BAGHDAD: An Al-Qaeda front group on Tuesday (Wednesday in Manila) claimed brazen assaults on Iraqi prisons that freed hundreds of militants including top leaders, killed over 40 people and threatened to further erode confidence in the government.
The attacks on the prisons in Abu Ghraib, west of Baghdad, and Taji, north of the capital, illustrate both the growing reach of militants and the deteriorating security situation in Iraq.
Spiralling violence in the country has killed more than 630 people so far in July, making it the deadliest month of a year in which more than 2,900 have died in unrest.
“The mujahideen [holy warriors], after months of preparation and planning, targeted two of the largest prisons of the Safavid government,” said a statement signed by the Islamic State of Iraq and the Levant, using a pejorative term for Shiites.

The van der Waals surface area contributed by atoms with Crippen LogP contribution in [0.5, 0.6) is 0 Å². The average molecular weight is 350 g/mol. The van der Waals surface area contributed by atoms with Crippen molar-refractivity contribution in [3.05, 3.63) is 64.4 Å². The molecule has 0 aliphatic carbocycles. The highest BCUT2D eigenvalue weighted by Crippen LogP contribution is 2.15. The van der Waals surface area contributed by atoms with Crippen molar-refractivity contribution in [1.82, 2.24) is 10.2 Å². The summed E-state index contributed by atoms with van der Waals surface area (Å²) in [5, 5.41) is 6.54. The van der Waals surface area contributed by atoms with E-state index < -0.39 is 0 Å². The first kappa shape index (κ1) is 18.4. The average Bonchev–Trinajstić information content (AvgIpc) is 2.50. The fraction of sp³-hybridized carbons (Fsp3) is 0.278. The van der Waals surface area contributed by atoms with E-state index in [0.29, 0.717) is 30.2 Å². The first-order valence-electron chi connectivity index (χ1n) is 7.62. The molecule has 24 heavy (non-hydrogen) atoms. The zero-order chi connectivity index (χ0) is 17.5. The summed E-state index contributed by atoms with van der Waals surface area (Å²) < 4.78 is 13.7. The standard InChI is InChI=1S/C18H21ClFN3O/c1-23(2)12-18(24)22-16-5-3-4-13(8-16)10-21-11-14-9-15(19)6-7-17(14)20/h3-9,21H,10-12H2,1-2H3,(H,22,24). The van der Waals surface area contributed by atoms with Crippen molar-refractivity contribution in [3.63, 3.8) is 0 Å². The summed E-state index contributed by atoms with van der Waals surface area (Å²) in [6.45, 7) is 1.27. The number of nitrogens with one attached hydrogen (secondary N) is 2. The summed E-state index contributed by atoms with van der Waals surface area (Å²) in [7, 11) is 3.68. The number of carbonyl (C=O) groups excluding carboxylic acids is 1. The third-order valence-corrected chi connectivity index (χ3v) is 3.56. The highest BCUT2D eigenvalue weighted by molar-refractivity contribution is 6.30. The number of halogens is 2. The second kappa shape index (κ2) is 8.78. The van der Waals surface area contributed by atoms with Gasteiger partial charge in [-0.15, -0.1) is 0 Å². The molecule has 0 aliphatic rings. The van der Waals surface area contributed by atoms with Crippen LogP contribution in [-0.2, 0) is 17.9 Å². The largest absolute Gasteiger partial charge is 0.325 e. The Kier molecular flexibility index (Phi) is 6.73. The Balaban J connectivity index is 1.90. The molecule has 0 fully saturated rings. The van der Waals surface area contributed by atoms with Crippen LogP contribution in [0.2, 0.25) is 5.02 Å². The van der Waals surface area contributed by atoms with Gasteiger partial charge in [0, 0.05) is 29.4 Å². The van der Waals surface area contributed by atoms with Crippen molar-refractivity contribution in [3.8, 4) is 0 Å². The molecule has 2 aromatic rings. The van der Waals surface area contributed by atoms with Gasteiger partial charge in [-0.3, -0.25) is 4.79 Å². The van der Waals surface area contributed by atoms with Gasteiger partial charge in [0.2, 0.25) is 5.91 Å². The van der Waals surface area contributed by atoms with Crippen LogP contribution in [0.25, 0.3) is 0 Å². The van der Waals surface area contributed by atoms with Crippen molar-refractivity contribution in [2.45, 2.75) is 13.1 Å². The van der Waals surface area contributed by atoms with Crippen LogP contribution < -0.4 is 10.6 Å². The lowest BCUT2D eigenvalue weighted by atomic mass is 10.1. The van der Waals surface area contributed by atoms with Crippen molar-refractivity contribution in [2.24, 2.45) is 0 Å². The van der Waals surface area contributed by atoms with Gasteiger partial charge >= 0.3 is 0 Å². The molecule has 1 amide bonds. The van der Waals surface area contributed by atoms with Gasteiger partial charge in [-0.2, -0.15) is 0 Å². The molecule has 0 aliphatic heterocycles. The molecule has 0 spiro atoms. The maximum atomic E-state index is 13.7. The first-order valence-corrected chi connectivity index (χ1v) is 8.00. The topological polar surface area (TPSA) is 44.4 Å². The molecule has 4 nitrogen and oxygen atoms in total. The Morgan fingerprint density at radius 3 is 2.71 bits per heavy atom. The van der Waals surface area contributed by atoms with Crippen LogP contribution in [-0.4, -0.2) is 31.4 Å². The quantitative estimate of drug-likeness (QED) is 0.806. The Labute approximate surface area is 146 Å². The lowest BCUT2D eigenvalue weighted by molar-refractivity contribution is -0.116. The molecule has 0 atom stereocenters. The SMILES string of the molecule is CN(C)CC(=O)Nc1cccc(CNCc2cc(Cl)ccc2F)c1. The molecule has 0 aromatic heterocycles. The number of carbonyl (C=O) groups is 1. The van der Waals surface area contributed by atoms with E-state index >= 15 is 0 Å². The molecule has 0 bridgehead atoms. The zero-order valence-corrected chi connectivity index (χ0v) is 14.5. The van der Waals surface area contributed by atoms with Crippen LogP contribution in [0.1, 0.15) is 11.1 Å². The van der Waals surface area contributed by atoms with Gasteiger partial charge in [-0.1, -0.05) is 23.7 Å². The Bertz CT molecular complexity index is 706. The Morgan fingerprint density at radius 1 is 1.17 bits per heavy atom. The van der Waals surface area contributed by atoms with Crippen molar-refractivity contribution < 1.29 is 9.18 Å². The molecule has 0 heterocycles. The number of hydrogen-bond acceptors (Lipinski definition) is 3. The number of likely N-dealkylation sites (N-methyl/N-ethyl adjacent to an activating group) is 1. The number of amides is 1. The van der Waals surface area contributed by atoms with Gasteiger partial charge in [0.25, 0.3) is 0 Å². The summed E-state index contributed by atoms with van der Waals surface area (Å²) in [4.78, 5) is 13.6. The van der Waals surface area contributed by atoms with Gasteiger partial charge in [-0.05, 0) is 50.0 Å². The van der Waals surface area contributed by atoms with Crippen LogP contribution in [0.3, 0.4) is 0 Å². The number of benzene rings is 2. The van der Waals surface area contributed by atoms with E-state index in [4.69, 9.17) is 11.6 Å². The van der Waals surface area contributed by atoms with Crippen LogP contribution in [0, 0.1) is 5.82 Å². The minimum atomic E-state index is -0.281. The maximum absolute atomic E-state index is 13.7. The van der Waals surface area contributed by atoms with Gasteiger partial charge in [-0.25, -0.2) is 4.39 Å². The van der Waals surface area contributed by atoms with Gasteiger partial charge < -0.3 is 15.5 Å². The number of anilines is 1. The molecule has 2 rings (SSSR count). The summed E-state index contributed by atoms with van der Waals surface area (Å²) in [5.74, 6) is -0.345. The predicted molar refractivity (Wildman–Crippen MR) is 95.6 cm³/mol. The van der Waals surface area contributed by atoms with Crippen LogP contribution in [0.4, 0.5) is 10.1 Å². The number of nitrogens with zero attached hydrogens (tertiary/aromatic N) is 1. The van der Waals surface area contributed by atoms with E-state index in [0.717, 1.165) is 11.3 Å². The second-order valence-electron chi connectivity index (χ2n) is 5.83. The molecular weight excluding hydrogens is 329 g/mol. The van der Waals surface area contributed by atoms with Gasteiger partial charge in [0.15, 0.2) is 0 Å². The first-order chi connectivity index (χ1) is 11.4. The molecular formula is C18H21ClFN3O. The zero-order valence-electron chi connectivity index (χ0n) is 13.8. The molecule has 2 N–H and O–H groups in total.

The statement said “hundreds” of inmates, among them 500 militants, were freed in the attacks.
It also said the operation was the final one in a campaign aimed at freeing prisoners and targeting justice system officials, which was called for in an audio statement attributed to the group’s leader, Abu Bakr al-Baghdadi, last year.
The statement, posted on a jihadist forum, came as security forces hunted for the escapees, said by MPs to number at least 500, before they are able to rejoin the ranks of the militants.
“Dark days are waiting for Iraq. Some of those who escaped are senior leaders of Al-Qaeda, and the operation was executed for this group of leaders,” a senior security official told Agence France-Presse on condition of anonymity.